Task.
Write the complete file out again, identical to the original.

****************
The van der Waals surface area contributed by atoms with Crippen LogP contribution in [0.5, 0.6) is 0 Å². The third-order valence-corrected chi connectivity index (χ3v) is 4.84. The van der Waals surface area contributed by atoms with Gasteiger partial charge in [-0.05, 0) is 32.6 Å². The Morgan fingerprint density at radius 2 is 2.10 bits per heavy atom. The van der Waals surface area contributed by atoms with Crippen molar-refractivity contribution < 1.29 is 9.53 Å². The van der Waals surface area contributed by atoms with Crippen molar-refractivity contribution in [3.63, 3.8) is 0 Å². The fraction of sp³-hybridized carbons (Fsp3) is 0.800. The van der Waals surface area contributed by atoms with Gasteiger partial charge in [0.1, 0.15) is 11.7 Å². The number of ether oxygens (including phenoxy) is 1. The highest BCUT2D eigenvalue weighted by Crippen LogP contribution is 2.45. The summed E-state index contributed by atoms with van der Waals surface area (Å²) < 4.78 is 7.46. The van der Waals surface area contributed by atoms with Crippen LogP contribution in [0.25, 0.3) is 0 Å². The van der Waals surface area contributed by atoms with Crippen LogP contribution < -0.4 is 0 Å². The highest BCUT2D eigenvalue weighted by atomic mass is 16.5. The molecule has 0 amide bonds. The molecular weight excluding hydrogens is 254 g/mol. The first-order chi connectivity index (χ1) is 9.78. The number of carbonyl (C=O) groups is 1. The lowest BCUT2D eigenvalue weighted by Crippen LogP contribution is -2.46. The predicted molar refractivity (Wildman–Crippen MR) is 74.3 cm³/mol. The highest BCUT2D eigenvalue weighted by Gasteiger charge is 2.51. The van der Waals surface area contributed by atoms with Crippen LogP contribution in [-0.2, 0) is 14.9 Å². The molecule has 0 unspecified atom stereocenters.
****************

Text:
The van der Waals surface area contributed by atoms with Crippen LogP contribution in [0.5, 0.6) is 0 Å². The third-order valence-corrected chi connectivity index (χ3v) is 4.84. The van der Waals surface area contributed by atoms with Gasteiger partial charge in [-0.05, 0) is 32.6 Å². The Morgan fingerprint density at radius 2 is 2.10 bits per heavy atom. The van der Waals surface area contributed by atoms with Crippen molar-refractivity contribution < 1.29 is 9.53 Å². The van der Waals surface area contributed by atoms with Crippen molar-refractivity contribution in [3.63, 3.8) is 0 Å². The fraction of sp³-hybridized carbons (Fsp3) is 0.800. The van der Waals surface area contributed by atoms with Gasteiger partial charge in [0.1, 0.15) is 11.7 Å². The number of ether oxygens (including phenoxy) is 1. The highest BCUT2D eigenvalue weighted by Crippen LogP contribution is 2.45. The summed E-state index contributed by atoms with van der Waals surface area (Å²) < 4.78 is 7.46. The van der Waals surface area contributed by atoms with Crippen LogP contribution in [0.25, 0.3) is 0 Å². The van der Waals surface area contributed by atoms with Crippen LogP contribution < -0.4 is 0 Å². The highest BCUT2D eigenvalue weighted by atomic mass is 16.5. The molecule has 0 amide bonds. The molecular weight excluding hydrogens is 254 g/mol. The first-order chi connectivity index (χ1) is 9.78. The number of carbonyl (C=O) groups is 1. The lowest BCUT2D eigenvalue weighted by Crippen LogP contribution is -2.46. The predicted molar refractivity (Wildman–Crippen MR) is 74.3 cm³/mol. The highest BCUT2D eigenvalue weighted by Gasteiger charge is 2.51. The van der Waals surface area contributed by atoms with Crippen LogP contribution in [-0.2, 0) is 14.9 Å². The molecule has 0 unspecified atom stereocenters.